By RoseAnna Schick
Anyone who knows the blues will know the name Billy Joe Green.
An icon of the Canadian music scene, the Winnipeg-based musician started playing guitar, and touring as a professional musician, years before his son Jesse Green was born in 1973.
But it wasn’t until Jesse grew into a man and started putting out his own music that Billy Joe finally began thinking about laying down some tracks of his own.
“My first CD “Roughin’ It” was released in 1996. It was after my son Jesse – who was in a band at that time called Peacemaker – released his CD that his poppa even got near a studio.
It was a wake-up call of huge proportions,” said Green, looking back on a constant music career that he describes as “a runaway horse.”
Others might define it as admirable, not to mention successful, with 2017 marking Billy Joe’s 50th year as a professional musician. Over the decades he released eight albums, was nominated for three JUNO Awards, won two Aboriginal People’s Choice Music Awards, and took home the Western Canadian Music Award for Best Aboriginal Recording in 2001.
Not bad for an artist who never intentionally set out to become one.
“My Dad was a country singer, not famous or anything like that, although he should have been. He strummed chords with his thumb on his big fat Stella guitar, and would get me hoppin' or would lull me to sleep when night fell on our one-room Indian hillbilly cabin on Lake of the Woods,” recalled Green.
“My eldest brother Richie took to it and was real good. My hands were still too small, though, and I didn't get the full fever until I was 13.”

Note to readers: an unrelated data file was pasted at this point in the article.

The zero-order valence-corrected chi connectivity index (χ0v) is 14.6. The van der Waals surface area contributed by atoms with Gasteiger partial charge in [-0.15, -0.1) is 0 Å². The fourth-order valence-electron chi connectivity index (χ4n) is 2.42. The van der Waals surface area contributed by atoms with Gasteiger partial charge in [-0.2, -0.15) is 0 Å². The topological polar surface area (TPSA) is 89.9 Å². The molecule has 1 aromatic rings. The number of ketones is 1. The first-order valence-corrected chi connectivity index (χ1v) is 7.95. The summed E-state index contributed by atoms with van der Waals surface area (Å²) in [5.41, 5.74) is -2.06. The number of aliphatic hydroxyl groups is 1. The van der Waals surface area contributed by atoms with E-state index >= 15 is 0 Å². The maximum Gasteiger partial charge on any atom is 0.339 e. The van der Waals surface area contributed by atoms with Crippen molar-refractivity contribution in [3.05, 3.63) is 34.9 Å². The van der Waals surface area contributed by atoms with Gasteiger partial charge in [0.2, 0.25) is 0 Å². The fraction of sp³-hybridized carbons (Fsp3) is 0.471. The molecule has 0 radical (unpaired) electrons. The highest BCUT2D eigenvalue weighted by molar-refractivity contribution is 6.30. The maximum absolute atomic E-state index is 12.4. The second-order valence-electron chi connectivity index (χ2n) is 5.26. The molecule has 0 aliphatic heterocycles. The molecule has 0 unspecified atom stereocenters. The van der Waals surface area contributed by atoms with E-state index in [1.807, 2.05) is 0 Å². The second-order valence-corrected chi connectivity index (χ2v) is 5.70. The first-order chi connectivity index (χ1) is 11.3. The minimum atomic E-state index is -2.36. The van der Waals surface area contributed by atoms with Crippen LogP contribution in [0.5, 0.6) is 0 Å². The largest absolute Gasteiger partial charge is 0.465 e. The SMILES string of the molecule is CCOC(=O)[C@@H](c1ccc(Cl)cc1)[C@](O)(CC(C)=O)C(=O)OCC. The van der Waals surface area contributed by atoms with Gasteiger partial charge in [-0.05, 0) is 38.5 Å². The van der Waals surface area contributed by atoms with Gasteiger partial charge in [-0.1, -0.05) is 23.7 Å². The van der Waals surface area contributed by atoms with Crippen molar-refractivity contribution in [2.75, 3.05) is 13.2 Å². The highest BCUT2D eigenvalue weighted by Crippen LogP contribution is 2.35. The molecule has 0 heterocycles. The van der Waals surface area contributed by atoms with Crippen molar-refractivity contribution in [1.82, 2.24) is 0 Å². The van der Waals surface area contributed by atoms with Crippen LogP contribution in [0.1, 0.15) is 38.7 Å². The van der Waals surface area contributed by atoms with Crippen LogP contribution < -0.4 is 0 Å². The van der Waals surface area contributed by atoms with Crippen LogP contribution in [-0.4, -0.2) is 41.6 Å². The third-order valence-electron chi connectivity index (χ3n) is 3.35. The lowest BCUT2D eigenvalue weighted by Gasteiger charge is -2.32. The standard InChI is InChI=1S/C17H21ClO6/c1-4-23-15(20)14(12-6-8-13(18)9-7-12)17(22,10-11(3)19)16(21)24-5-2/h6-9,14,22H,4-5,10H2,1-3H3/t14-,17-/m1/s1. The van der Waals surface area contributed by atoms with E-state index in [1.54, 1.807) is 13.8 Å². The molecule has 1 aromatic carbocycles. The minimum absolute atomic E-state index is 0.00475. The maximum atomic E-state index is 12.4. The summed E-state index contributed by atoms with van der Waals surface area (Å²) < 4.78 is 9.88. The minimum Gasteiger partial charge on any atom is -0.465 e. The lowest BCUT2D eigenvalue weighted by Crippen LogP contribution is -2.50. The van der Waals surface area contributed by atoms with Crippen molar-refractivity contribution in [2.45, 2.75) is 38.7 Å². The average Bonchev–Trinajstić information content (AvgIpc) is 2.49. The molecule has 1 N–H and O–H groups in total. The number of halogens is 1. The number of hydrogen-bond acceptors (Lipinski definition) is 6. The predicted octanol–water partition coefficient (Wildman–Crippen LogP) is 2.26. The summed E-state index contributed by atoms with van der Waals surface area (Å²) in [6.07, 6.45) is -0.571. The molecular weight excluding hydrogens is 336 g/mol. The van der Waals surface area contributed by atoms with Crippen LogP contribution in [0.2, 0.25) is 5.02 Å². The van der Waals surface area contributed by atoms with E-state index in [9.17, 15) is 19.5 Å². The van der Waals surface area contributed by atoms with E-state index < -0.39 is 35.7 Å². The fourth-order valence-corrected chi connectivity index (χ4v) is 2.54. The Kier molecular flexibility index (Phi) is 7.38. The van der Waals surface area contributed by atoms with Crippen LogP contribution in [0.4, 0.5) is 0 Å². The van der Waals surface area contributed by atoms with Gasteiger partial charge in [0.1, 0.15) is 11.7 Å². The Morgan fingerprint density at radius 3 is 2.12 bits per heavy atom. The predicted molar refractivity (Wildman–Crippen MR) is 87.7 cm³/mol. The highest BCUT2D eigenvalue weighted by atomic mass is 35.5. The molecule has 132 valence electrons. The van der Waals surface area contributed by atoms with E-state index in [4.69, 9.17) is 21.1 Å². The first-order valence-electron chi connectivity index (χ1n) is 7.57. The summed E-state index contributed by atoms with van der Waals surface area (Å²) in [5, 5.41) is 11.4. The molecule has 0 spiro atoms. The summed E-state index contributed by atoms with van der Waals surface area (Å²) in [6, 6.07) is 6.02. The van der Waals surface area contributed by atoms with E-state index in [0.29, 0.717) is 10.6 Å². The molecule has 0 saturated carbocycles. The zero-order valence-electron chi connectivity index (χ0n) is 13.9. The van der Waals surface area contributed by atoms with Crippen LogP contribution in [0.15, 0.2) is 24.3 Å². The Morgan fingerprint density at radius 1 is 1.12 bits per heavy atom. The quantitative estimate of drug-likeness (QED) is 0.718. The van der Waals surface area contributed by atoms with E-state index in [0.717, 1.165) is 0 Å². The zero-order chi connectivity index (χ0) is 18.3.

Four years later, at the age of 17, Billy Joe started playing professionally when he was offered a spot playing second guitar in a band called the Feathermen. They became the house band at the Indian and Métis Friendship Centre on Princess Street, and occasionally got asked to do ‘Rez’ shows, hockey tournaments, and powwow gigs.
They even played for Pierre Trudeau on one of his trips to Winnipeg, and Green still has his autograph kicking around somewhere.
“When I asked him for his autograph,” Trudeau told me ‘I should be getting your autograph’,” said Green. “I really should find his autograph and Ebay that thing someday.”
Back then, Green was painfully shy and didn’t have the nerve to talk to anyone, especially girls. Looking back on it now, it might be what kept him out of trouble. Rather than getting caught up in chasing women, he turned his attention to playing live shows, learning his craft and becoming a solid musician. His diligence would lead to playing music professionally for the next 50 years.